During your holiday to La Gomera, you may wish to walk through the Garajonay National Park or take a day trip to Tenerife to walk through the pine forests alongside Mount Teide. As you hike the trails, you’ll stumble across a wide variety of bird species.
Here are the types of birds to look out for when adventuring on foot in the Canary Islands.
When on a day trip to Tenerife to see a variety of birds, the best place to visit is the slopes of Mount Teide.
In the pine trees, you’ll discover blue chaffinches, the natural symbol of the island that’s only found in Tenerife. This bright blue bird is easy to spot as its colour helps it to stand out amongst the green trees.
The Tenerife goldcrest is yet another to look out for in this pine-filled, mountainous area. This small bird has a high-pitched call and showcases black stripes across its head. Although they’re quick and sometimes hard to spot, their unique call helps to differentiate themselves from the rest, so keep your ears pricked.
Before booking a day trip from La Gomera, why not explore what’s on this idyllic island first? Venture through Garajonay National Park and explore its lush, green forests and iconic rock formations.
A charming bird to look out for is the Canary chiffchaff. During breeding season, between January and June, you’ll see these in pairs. From July onwards they travel in small flocks, creating a pleasant, orchestrated song that makes them a little easier to spot.
Also, listen out for the songful laurel pigeons soaring through the high canopy. Grab your binoculars to get a closer look at their white-coloured tail feathers and graceful movements.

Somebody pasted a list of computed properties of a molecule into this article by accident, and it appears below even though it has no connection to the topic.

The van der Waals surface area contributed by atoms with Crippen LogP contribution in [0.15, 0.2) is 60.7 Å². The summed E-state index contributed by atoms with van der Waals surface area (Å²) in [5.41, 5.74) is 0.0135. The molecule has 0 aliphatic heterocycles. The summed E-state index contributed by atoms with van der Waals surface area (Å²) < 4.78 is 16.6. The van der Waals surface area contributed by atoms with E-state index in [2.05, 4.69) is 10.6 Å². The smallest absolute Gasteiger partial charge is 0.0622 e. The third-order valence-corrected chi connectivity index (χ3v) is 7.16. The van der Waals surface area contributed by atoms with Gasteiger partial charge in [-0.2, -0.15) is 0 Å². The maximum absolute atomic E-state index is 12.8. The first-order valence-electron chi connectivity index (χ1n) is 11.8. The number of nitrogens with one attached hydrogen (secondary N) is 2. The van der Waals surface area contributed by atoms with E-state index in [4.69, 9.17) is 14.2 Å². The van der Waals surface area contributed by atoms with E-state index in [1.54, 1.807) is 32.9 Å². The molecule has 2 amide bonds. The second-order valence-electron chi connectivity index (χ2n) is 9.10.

Around the Jandia National Park are vast desert plains where you’ll discover many species of bird, some endemic to the stunning island of Fuerteventura.
You’re most likely to see black-bellied sandgrouse. This medium-sized bird often resembles a pigeon due to its small head, however, it shows off gorgeous yellow-orange wings. They like dry, open plains so they’ll be easy to see during a hike in the national park.
Another species you’ll find here is the Barbary partridge, part of the pheasant family. It’s native to the Canary Islands, Gibraltar and North Africa and enjoys dry, open and sometimes hilly terrain.
The last stop along your birdwatching trip should be on the glorious island of Gran Canaria, at the resort town of Maspalomas, in the south.
A unique bird to look out for when hiking through its coastal dunes is the hoopoe. This exotic looking species has black and white striped wings and a fan-like crest resembling a crown that opens up when alarmed.
The final type of bird you should try to see during your tour is the whimbrel. It has stayed loyal to Gran Canaria and enjoys hunting for insects in the sand dunes close by, so make sure you’ve got your camera at the ready.
© Fred. Olsen Travel.
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